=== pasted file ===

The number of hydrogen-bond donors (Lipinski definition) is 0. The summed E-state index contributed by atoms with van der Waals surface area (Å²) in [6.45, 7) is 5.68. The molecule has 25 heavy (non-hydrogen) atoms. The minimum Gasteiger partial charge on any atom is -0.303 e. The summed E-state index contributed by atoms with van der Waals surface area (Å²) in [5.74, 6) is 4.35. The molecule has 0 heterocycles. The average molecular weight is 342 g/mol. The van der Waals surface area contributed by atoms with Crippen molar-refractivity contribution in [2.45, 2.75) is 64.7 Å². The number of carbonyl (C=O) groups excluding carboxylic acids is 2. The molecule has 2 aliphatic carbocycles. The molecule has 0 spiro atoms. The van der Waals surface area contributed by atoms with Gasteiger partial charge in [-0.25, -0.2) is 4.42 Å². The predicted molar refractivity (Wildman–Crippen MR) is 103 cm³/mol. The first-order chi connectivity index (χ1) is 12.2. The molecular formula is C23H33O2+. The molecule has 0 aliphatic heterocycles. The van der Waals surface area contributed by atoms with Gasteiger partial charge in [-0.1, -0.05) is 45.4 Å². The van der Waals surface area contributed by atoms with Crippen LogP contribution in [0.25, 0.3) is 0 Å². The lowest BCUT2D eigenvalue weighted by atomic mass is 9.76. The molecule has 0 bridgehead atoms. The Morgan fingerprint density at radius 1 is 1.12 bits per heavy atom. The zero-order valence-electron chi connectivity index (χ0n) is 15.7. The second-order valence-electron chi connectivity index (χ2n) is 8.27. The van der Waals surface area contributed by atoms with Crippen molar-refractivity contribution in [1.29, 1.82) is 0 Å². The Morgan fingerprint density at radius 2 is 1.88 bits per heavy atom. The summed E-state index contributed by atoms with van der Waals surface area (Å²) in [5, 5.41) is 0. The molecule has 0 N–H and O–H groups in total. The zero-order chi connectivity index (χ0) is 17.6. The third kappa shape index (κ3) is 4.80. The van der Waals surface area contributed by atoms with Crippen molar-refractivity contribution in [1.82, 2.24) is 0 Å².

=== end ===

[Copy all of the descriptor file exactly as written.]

The number of hydrogen-bond donors (Lipinski definition) is 0. The summed E-state index contributed by atoms with van der Waals surface area (Å²) in [6.45, 7) is 5.68. The molecule has 25 heavy (non-hydrogen) atoms. The minimum Gasteiger partial charge on any atom is -0.303 e. The summed E-state index contributed by atoms with van der Waals surface area (Å²) in [5.74, 6) is 4.35. The molecule has 0 heterocycles. The average molecular weight is 342 g/mol. The van der Waals surface area contributed by atoms with Crippen molar-refractivity contribution in [2.45, 2.75) is 64.7 Å². The number of carbonyl (C=O) groups excluding carboxylic acids is 2. The molecule has 2 aliphatic carbocycles. The molecule has 0 spiro atoms. The van der Waals surface area contributed by atoms with Gasteiger partial charge in [-0.25, -0.2) is 4.42 Å². The predicted molar refractivity (Wildman–Crippen MR) is 103 cm³/mol. The first-order chi connectivity index (χ1) is 12.2. The molecular formula is C23H33O2+. The molecule has 0 aliphatic heterocycles. The van der Waals surface area contributed by atoms with Gasteiger partial charge in [-0.1, -0.05) is 45.4 Å². The van der Waals surface area contributed by atoms with Crippen LogP contribution in [0.25, 0.3) is 0 Å². The lowest BCUT2D eigenvalue weighted by atomic mass is 9.76. The molecule has 0 bridgehead atoms. The Morgan fingerprint density at radius 1 is 1.12 bits per heavy atom. The zero-order valence-electron chi connectivity index (χ0n) is 15.7. The second-order valence-electron chi connectivity index (χ2n) is 8.27. The van der Waals surface area contributed by atoms with Crippen molar-refractivity contribution in [1.29, 1.82) is 0 Å². The Morgan fingerprint density at radius 2 is 1.88 bits per heavy atom. The summed E-state index contributed by atoms with van der Waals surface area (Å²) in [5, 5.41) is 0. The molecule has 0 N–H and O–H groups in total. The zero-order chi connectivity index (χ0) is 17.6. The third kappa shape index (κ3) is 4.80. The van der Waals surface area contributed by atoms with Crippen molar-refractivity contribution in [1.82, 2.24) is 0 Å².